Lord, thank you for the freedom that you bring to my life. Thank you that I can know you and hear your voice.

Old Testament

Judges 20:17–28, 21:25

17 Israel, apart from Benjamin, mustered four hundred thousand swordsmen, all of them fit for battle.

18 The Israelites went up to Bethel and inquired of God. They said, “Who of us is to go up first to fight against the Benjamites?”

The LORD replied, “Judah shall go first.”

20 The Israelites went out to fight the Benjamites and took up battle positions against them at Gibeah. 21 The Benjamites came out of Gibeah and cut down twenty-two thousand Israelites on the battlefield that day. 23 The Israelites went up and wept before the LORD until evening, and they inquired of the LORD. They said, “Shall we go up again to fight against the Benjamites, our fellow Israelites?”

The LORD answered, “Go up against them.”

25 This time, when the Benjamites came out from Gibeah to oppose them, they cut down another eighteen thousand Israelites, all of them armed with swords.

26 Then all the Israelites, the whole army, went up to Bethel, and there they sat weeping before the LORD. They fasted that day until evening and presented burnt offerings and fellowship offerings to the LORD. 27 And the Israelites inquired of the LORD. 28 ... They asked, “Shall we go up again to fight against the Benjamites, our fellow Israelites, or not?”

The LORD responded, “Go, for tomorrow I will give them into your hands. ”

25 In those days Israel had no king; everyone did as they saw fit.


Be loyal to God

As the account of this chaotic period in Israel’s history comes to an end in the book of Judges, the writer concludes: ‘At that time there was no king in Israel. People did whatever they felt like doing’ (21:25, MSG). God had given them a political system based on loyalty to the one God. But that loyalty was short-lived and the whole system began to dissolve.

As we will see when we look at the book of 1 Samuel, the provision of having a king in Israel was not seen as wholly positive. Yet it was preferable to this chaotic state of affairs where everyone did just ‘whatever they felt like doing’ (Judges 21:25, MSG).

Even in the midst of the chaos, there were moments when the people of God ‘enquired of God’ (20:18). They asked to be led by God. The lesson of staying in constant communication and consultation with God is so prevalent throughout the Old Testament. If Israel made a mistake here, it was that they did not ask God whether or not they should go into battle – they only asked how the battle was to be waged.

We also learn that even if God is behind a scheme, you may suffer great setbacks, as the people of God did here. Even though God promised victory, there were casualties along the way. If this is true of the physical battles they faced, it is certainly true of the spiritual battles that you face. Do not be surprised by setbacks. It does not necessarily mean that you are not being led by God. The lesson of the book of Judges is that, whatever happens, stay loyal to God. All he wants is you.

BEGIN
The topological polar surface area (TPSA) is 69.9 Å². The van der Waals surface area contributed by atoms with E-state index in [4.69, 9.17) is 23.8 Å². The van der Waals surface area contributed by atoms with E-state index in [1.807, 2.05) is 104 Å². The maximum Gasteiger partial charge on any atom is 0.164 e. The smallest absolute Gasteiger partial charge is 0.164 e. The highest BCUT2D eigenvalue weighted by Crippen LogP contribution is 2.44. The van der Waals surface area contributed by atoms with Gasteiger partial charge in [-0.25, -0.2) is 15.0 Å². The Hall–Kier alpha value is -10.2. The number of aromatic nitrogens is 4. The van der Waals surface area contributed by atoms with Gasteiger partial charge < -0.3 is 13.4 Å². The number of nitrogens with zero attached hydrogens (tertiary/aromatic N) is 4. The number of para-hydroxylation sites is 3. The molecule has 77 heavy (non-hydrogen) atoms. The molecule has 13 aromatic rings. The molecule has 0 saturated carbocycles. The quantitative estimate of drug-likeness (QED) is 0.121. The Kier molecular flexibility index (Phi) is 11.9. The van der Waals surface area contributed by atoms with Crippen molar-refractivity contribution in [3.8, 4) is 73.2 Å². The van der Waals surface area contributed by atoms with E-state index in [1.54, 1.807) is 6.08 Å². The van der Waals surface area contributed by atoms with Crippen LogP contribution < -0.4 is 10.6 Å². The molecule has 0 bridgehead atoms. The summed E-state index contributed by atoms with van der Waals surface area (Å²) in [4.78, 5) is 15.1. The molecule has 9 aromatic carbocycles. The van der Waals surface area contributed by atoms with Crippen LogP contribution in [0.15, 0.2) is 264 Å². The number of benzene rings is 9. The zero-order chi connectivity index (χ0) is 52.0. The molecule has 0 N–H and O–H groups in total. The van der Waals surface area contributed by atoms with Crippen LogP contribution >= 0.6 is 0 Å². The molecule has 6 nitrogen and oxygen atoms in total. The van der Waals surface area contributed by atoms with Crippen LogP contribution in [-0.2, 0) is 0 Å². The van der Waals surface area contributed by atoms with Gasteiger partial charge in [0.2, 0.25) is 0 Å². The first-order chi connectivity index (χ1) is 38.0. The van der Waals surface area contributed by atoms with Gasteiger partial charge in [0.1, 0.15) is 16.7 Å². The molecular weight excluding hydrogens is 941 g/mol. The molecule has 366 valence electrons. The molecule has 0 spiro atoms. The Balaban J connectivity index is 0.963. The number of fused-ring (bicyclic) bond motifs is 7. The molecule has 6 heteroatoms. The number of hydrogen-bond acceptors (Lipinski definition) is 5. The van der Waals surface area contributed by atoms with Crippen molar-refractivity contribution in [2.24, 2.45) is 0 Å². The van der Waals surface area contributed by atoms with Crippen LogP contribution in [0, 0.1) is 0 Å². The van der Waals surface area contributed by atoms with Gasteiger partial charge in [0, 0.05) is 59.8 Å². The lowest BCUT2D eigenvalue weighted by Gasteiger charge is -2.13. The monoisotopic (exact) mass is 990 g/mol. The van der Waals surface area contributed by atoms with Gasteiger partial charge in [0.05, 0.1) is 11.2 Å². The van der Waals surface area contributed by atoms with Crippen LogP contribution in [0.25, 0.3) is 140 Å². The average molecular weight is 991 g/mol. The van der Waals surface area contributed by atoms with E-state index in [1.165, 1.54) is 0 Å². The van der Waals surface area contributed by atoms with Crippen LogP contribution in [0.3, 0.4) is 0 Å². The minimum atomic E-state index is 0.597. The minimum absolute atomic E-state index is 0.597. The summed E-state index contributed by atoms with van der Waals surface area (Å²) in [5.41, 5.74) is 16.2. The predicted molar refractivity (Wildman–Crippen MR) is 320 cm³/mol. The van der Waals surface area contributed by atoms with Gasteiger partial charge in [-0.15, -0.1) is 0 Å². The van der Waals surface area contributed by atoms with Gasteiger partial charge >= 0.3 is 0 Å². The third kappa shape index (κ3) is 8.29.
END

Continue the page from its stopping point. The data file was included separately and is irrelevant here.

Lord, help me to stay constantly loyal to you. May I not be put off by setbacks. May I always seek your will in my life.

Pippa adds

Psalm 61:2

'Lead me to the rock that is higher than I.'

When we feel we're in the midst of a difficult situation, we need to get to the rock that is higher than we are. God can change your perspective on a complex situation that we’re facing today. And there may be a situation, even today, where God can give you fresh revelation.

Thought for the Day

Rather than attempting to be a second-rate version of someone else Jesus sets you free to be your true self as God intended you to be.



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Sandy Millar, All I Want is You, (London: Alpha International, 2005) p.21

The Bible with Nicky and Pippa Gumbel (commentary formerly known as Bible in One Year) ©Alpha International 2009. All Rights Reserved.

Compilation of daily Bible readings © Hodder & Stoughton Limited 1988. Published by Hodder & Stoughton Limited as the Bible in One Year.

Unless otherwise stated, Scripture quotations taken from the Holy Bible, New International Version Anglicised, Copyright © 1979, 1984, 2011 Biblica, formerly International Bible Society. Used by permission of Hodder & Stoughton Publishers, an Hachette UK company. All rights reserved. ‘NIV’ is a registered trademark of Biblica. UK trademark number 1448790.

Scripture quotations marked (AMP) taken from the Amplified® Bible, Copyright © 1954, 1958, 1962, 1964, 1965, 1987 by The Lockman Foundation. Used by permission. (

Scripture quotations marked MSG are taken from The Message, copyright © 1993, 2002, 2018 by Eugene H. Peterson. Used by permission of NavPress. All rights reserved. Represented by Tyndale House Publishers.